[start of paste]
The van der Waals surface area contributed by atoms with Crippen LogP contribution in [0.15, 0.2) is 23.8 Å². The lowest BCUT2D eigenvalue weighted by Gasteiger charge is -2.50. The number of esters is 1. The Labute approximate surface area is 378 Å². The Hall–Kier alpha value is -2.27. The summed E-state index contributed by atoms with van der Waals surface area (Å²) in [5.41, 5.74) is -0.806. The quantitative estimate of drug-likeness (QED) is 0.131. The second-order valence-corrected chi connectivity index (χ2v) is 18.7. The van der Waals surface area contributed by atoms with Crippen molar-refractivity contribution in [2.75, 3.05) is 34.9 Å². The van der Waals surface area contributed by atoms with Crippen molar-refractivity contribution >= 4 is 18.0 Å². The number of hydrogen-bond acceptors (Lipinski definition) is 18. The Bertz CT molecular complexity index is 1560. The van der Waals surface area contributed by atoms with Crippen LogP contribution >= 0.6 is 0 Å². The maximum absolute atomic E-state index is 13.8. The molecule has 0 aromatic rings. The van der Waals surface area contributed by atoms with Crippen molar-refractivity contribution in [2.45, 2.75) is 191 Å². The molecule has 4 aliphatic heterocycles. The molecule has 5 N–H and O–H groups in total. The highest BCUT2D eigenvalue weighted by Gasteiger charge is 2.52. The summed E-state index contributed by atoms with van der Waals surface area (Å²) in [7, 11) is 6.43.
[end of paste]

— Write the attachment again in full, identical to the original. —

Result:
The van der Waals surface area contributed by atoms with Crippen LogP contribution in [0.15, 0.2) is 23.8 Å². The lowest BCUT2D eigenvalue weighted by Gasteiger charge is -2.50. The number of esters is 1. The Labute approximate surface area is 378 Å². The Hall–Kier alpha value is -2.27. The summed E-state index contributed by atoms with van der Waals surface area (Å²) in [5.41, 5.74) is -0.806. The quantitative estimate of drug-likeness (QED) is 0.131. The second-order valence-corrected chi connectivity index (χ2v) is 18.7. The van der Waals surface area contributed by atoms with Crippen molar-refractivity contribution in [2.75, 3.05) is 34.9 Å². The van der Waals surface area contributed by atoms with Crippen molar-refractivity contribution >= 4 is 18.0 Å². The number of hydrogen-bond acceptors (Lipinski definition) is 18. The Bertz CT molecular complexity index is 1560. The van der Waals surface area contributed by atoms with Crippen LogP contribution >= 0.6 is 0 Å². The maximum absolute atomic E-state index is 13.8. The molecule has 0 aromatic rings. The van der Waals surface area contributed by atoms with Crippen molar-refractivity contribution in [2.45, 2.75) is 191 Å². The molecule has 4 aliphatic heterocycles. The molecule has 5 N–H and O–H groups in total. The highest BCUT2D eigenvalue weighted by Gasteiger charge is 2.52. The summed E-state index contributed by atoms with van der Waals surface area (Å²) in [7, 11) is 6.43.